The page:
The movie deals with the adventure of Chihiro, a 10-year old ordinary girl, in a wonder village. Chihiro's family moves to the suburb. On the way to their new house, they get lost in the woods. Across an unusual tunnel, they find themselves in a seemingly abandoned theme park. Going deep inside, there appears an old village lined with empty food stalls without either attendants or clients. Chihiro's parents devour the foods, which are in fact for gods and spirits, bragging that they own a credit card and a full wallet and, as a result, they are transformed into pigs. Thanks to a mysterious boy called Haku, Chihiro arrives at Yuya, a public bathhouse for gods and spirits and starts to work there in order to get her parents back to be human. She has to face a number of difficulties in performing her tasks but she is courageous enough to accomplish them with her colleagues' cooperation. Finally, she matures as a person and can go back to the human world with her parents.

Although the characters are contemporary, the majority of the scenes develop in and around a traditional public bathhouse which is full of cultural references. Moreover the bathhouse in question is specific for gods and spirits, so the public of the TC of monotheistic religions can find many unfamiliar elements. Therefore "Spirited Away" can be considered suitable for examining how the SC is transferred in the TL version.

4.1.1. Transference—BANDAI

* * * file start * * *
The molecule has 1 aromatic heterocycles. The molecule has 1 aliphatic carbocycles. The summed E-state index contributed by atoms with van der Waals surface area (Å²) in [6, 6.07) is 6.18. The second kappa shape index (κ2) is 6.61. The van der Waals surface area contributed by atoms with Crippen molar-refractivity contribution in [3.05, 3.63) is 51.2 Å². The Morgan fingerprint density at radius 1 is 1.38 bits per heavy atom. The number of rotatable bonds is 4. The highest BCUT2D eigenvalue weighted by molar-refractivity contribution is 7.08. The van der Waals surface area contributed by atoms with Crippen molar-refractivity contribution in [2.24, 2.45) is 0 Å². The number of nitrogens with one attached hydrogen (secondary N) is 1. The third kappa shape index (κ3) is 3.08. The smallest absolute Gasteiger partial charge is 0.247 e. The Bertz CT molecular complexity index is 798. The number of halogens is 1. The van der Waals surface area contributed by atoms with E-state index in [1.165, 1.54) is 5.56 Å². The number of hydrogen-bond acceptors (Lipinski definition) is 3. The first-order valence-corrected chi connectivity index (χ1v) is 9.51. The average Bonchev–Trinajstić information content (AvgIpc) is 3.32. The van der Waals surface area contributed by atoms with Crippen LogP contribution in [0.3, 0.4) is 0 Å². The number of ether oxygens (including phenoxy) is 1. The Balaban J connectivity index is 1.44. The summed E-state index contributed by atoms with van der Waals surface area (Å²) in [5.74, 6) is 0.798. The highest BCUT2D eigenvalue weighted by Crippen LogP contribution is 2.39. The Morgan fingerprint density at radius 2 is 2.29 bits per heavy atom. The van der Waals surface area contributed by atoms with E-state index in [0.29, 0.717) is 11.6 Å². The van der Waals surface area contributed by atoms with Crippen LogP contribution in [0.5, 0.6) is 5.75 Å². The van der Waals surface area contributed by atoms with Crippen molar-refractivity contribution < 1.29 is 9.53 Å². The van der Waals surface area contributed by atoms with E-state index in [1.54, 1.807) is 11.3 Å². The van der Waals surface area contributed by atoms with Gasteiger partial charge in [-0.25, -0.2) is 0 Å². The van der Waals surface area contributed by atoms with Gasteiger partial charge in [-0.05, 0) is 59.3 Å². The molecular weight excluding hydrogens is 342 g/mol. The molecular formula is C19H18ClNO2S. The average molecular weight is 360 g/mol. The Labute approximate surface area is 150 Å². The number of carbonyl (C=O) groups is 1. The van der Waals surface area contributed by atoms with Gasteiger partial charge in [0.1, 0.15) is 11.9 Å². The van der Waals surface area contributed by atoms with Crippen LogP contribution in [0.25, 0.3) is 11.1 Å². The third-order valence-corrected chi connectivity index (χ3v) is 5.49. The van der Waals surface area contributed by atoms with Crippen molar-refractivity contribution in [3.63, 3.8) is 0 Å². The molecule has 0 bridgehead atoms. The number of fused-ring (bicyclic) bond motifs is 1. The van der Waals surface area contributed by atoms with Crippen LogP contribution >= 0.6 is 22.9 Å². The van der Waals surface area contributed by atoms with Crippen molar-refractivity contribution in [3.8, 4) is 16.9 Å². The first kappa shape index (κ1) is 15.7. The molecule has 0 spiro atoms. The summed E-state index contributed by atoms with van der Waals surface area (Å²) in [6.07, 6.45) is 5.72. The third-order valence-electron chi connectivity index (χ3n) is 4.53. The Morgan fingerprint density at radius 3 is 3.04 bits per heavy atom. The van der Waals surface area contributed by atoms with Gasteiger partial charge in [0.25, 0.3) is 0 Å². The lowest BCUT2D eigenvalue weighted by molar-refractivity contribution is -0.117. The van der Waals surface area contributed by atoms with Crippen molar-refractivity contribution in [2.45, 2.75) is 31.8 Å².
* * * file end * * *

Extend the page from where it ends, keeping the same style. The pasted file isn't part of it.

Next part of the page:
The story of "Spirited Away" develops in a present-day traditional bathhouse for which the main character called Chihiro, a girl of 10, has to work. On the first day of her service, her colleague Lin4 asks her to go to the bandai. A bandai is a counter where the guard sits in a public bathhouse. There the clients pay the fee or buy some necessities such as shampoo, soap etc. The term can also indicate the guard in a bathhouse. In the original version, Chihiro answers Lin, "Linsan, Bandai tte nani?" (Lin, what is a bandai?). It is clear that Chihiro is not familiar with the term bandai. It is actually possible that present-day children do not know what the bandai is, due to the decreased number of public bathhouses. In Tokyo, for example, There were 2641 in 1965, but by 2005 the number had fallen to less than half—1025 (Bureau of Citizens, Culture and Sport of Tokyo, 2007). This means the public bathhouse is not a familiar place anymore for the new generation; as a consequence the related terms such as bandai cannot be known by today's children. So it can be considered that bandai is a CST not only for the audience of the TC but also for certain viewers of the SC. Accordingly it is important to take into account the effect which the term can have on the people who hear it. In the Italian version, the conversation of the two girls is translated as follows. Lin says, "Vai dal caporeparto" (Go to the head of department) and Chihiro answers, "Lin, che cos'è il caporeparto?" (Lin, what is the head of department?). A hypothetical functional equivalent expression has been used to replace its SL word. The meaning of the term "head of department," however, is not even close to that of "bandai." It is, however, a commonly-used term which is easily comprehensible to all, unlike the word bandai. Chihiro's question as to what the head of the department is, would sound odd. Therefore this replacement cannot be considered to be successful. In this case a culture-free word like custode (keeper), could work better. But following the Italian current trend of SC-oriented translation, in order to create the same impact as the original, transferring the original term into the TL text can be more functional than selecting a culture-neutral word or creating some substitute expression for it.